Hierarchical Brain

An explanation of the human brain

First published 1st February 2024. This is version 1.5 published 2nd March 2024.
Three pages are not yet published: sleep, memory and an index.
Copyright © 2024 Email info@hierarchicalbrain.com

Warning - the conclusions of this website may be disturbing for some people without a stable mental disposition or with a religious conviction.

ABCD (Absolutely Basic Coincidence Detecting) neuron

Real neurons in the human brain are complex and varied but they can be modelled for my purposes using a large number of simplified model neurons. I call these model neurons Absolutely Basic Coincidence Detecting (ABCD) neurons. An ABCD neuron has just two inputs and one output and can perform very simple coincidence detection. The purpose of this page is to show how ABCD neurons can model the coincidence detection ability of real neurons.

To be clear, ABCD neurons do not exist in reality, I have invented them as a helpful modelling tool. Using them in diagrams and descriptions makes it very much easier to show how the ability of real neurons to act as coincidence detectors can be the basis of the processing of data in the brain.

Contents of this page
The principle - the theory behind the modelling.
The detail - the details of the proposal.
An example - an example of how a real neuron could be modelled.
References - references and footnotes.

The principle

The detail

An example


References For information on references, see structure of this website - references

  1. ^ This area of research, known as computational neuroscience, aims to discover how the brain encodes information and to develop neuronal models using mathematics, but I think there have sometimes been some problems with the assumptions made about the way the brain encodes information.
    Spiking Neuron Models (Single Neurons, Populations, Plasticity) - Gerstner and Kistler 2002
    doi: 10.1017/CBO9780511815706 viewable online at Spiking Neuron Models or see GoogleScholar.
    This book is a good review of the field at the time it was published. It reviews many techniques used for modelling the neurons in the brain. The two following quotes are from the introductory chapter:
    Page 13-14 under the heading “1.4 The Problem of Neuronal Coding”, first paragraph: “In every small volume of cortex, thousands of spikes are emitted each millisecond.... What is the information contained in such a spatio-temporal pattern of pulses? What is the code used by the neurons to transmit that information? How might other neurons decode the signal? As external observers, can we read the code and understand the message of the neuronal activity pattern?”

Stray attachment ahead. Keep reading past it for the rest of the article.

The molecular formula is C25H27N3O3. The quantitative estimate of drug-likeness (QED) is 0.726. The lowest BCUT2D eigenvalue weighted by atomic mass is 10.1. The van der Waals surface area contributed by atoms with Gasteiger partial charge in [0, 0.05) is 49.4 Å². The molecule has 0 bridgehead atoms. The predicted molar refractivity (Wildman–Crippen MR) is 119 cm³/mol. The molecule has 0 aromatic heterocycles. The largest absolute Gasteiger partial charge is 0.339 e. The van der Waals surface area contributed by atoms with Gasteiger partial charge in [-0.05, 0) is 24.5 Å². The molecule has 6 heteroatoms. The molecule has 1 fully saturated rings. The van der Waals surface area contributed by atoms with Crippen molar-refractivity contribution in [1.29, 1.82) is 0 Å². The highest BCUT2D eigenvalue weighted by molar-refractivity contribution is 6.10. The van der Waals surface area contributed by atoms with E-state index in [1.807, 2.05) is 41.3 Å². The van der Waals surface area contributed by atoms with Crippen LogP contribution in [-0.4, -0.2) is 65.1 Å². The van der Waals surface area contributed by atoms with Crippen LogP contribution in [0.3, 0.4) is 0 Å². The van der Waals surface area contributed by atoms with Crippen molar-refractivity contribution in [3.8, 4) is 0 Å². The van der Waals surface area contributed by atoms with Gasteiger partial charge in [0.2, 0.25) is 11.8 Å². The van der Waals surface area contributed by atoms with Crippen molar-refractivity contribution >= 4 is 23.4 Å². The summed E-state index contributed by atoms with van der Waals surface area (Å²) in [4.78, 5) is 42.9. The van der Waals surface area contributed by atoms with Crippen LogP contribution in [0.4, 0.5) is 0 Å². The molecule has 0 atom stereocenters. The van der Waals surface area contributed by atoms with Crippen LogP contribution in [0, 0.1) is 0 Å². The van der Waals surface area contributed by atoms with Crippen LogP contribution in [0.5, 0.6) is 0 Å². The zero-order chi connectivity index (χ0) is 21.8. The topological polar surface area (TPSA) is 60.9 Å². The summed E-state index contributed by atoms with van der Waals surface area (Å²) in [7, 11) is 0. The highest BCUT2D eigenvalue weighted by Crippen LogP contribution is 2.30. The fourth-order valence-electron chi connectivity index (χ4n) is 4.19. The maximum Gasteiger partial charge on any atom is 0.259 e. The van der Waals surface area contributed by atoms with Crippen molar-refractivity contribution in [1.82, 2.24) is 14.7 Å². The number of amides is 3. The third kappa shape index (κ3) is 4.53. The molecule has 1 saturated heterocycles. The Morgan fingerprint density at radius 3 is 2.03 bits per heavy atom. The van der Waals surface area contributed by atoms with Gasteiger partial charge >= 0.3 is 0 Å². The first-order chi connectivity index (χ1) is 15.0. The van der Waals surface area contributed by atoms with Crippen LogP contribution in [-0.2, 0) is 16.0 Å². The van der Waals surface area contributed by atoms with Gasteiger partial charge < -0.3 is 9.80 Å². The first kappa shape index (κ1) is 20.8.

And two paragraphs later: “The concept of mean firing rates has been successfully applied during the last 80 years. It dates back to the pioneering work of Adrian [1920s] who showed that the firing rate of stretch receptor neurons in the muscles is related to the force applied to the muscle.”
    The second quote shows that the firing rate of neurons that are connected to muscles is relevant because it has been shown to be proportional to the force produced in the muscle. It is also true that the firing rate of incoming signals from various senses is important because it gives information about the relevance and strength of the signal. Early researchers probably therefore assumed that the firing rate or pattern (“Spatio-temporal pattern”) of neurons within the brain (“In every small volume of cortex”) was also relevant and that they somehow encoded a particular message or some specific property of a message.
    However, it is very difficult to imagine or identify a mechanism in the brain that could usefully translate a particular rate or pattern of firing into something else that could be relevant. The only thing it could be translated to would be the firing of a single other neuron, which would be pointless, why not just activate this in the first place? The only effect multiple spikes can have is a reinforcement; multiple spikes in quick succession will obviously increase the chances of the target neuron(s) raising action potentials themselves.

Page last uploaded Wed Jan 31 07:24:59 2024 MST